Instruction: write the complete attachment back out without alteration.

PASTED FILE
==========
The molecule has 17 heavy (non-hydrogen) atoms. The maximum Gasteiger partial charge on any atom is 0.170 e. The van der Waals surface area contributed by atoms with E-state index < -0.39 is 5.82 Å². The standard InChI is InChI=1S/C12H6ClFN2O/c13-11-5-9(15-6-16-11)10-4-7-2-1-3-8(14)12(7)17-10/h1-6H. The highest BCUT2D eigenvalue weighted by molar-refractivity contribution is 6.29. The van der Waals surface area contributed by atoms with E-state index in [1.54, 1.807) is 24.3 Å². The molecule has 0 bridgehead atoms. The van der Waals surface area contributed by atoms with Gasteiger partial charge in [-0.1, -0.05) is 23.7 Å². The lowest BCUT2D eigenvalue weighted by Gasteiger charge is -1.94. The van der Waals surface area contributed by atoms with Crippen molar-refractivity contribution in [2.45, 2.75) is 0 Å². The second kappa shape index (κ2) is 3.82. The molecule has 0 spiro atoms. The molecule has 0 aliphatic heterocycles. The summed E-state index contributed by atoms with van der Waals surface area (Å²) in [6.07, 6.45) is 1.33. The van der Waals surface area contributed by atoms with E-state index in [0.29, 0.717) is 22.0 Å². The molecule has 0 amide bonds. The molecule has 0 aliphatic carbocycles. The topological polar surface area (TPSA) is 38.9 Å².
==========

The molecule has 17 heavy (non-hydrogen) atoms. The maximum Gasteiger partial charge on any atom is 0.170 e. The van der Waals surface area contributed by atoms with E-state index < -0.39 is 5.82 Å². The standard InChI is InChI=1S/C12H6ClFN2O/c13-11-5-9(15-6-16-11)10-4-7-2-1-3-8(14)12(7)17-10/h1-6H. The highest BCUT2D eigenvalue weighted by molar-refractivity contribution is 6.29. The van der Waals surface area contributed by atoms with E-state index in [1.54, 1.807) is 24.3 Å². The molecule has 0 bridgehead atoms. The van der Waals surface area contributed by atoms with Gasteiger partial charge in [-0.1, -0.05) is 23.7 Å². The lowest BCUT2D eigenvalue weighted by Gasteiger charge is -1.94. The van der Waals surface area contributed by atoms with Crippen molar-refractivity contribution in [2.45, 2.75) is 0 Å². The second kappa shape index (κ2) is 3.82. The molecule has 0 spiro atoms. The molecule has 0 aliphatic heterocycles. The summed E-state index contributed by atoms with van der Waals surface area (Å²) in [6.07, 6.45) is 1.33. The van der Waals surface area contributed by atoms with E-state index in [0.29, 0.717) is 22.0 Å². The molecule has 0 amide bonds. The molecule has 0 aliphatic carbocycles. The topological polar surface area (TPSA) is 38.9 Å².